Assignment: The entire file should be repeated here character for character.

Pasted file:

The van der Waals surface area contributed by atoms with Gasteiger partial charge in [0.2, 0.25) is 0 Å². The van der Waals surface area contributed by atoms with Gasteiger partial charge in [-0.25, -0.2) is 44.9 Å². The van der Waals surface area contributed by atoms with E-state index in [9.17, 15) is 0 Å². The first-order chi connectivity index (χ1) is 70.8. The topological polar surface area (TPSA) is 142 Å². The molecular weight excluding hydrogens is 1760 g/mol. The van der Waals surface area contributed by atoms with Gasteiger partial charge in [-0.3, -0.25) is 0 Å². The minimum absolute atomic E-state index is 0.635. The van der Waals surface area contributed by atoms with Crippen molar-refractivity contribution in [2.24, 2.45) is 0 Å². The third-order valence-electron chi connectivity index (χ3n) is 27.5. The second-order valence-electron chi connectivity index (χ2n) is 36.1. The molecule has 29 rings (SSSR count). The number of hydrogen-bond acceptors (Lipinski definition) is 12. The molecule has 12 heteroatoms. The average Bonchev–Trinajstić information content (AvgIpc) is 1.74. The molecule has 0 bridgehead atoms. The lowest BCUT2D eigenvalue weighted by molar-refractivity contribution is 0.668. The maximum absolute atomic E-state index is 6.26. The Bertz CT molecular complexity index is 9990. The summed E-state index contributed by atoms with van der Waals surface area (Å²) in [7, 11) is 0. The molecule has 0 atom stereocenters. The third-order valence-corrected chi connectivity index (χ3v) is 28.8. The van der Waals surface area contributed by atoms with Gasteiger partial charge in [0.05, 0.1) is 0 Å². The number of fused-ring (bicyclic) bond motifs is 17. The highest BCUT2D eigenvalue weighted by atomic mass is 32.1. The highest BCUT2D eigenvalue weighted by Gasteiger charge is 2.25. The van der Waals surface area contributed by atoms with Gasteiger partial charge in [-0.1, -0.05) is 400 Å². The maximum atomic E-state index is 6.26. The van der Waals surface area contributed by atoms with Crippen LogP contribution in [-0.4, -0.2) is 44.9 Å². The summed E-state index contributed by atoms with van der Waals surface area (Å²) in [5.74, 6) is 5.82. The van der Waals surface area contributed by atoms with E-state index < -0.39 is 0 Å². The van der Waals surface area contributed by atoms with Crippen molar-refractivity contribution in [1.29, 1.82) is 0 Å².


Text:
The van der Waals surface area contributed by atoms with Gasteiger partial charge in [0.2, 0.25) is 0 Å². The van der Waals surface area contributed by atoms with Gasteiger partial charge in [-0.25, -0.2) is 44.9 Å². The van der Waals surface area contributed by atoms with E-state index in [9.17, 15) is 0 Å². The first-order chi connectivity index (χ1) is 70.8. The topological polar surface area (TPSA) is 142 Å². The molecular weight excluding hydrogens is 1760 g/mol. The van der Waals surface area contributed by atoms with Gasteiger partial charge in [-0.3, -0.25) is 0 Å². The minimum absolute atomic E-state index is 0.635. The van der Waals surface area contributed by atoms with Crippen molar-refractivity contribution in [2.24, 2.45) is 0 Å². The third-order valence-electron chi connectivity index (χ3n) is 27.5. The second-order valence-electron chi connectivity index (χ2n) is 36.1. The molecule has 29 rings (SSSR count). The number of hydrogen-bond acceptors (Lipinski definition) is 12. The molecule has 12 heteroatoms. The average Bonchev–Trinajstić information content (AvgIpc) is 1.74. The molecule has 0 bridgehead atoms. The lowest BCUT2D eigenvalue weighted by molar-refractivity contribution is 0.668. The maximum absolute atomic E-state index is 6.26. The Bertz CT molecular complexity index is 9990. The summed E-state index contributed by atoms with van der Waals surface area (Å²) in [7, 11) is 0. The molecule has 0 atom stereocenters. The third-order valence-corrected chi connectivity index (χ3v) is 28.8. The van der Waals surface area contributed by atoms with Gasteiger partial charge in [0.05, 0.1) is 0 Å². The number of fused-ring (bicyclic) bond motifs is 17. The highest BCUT2D eigenvalue weighted by atomic mass is 32.1. The highest BCUT2D eigenvalue weighted by Gasteiger charge is 2.25. The van der Waals surface area contributed by atoms with Gasteiger partial charge in [-0.1, -0.05) is 400 Å². The maximum atomic E-state index is 6.26. The van der Waals surface area contributed by atoms with Crippen LogP contribution in [-0.4, -0.2) is 44.9 Å². The summed E-state index contributed by atoms with van der Waals surface area (Å²) in [5.74, 6) is 5.82. The van der Waals surface area contributed by atoms with E-state index < -0.39 is 0 Å². The van der Waals surface area contributed by atoms with Crippen molar-refractivity contribution in [1.29, 1.82) is 0 Å².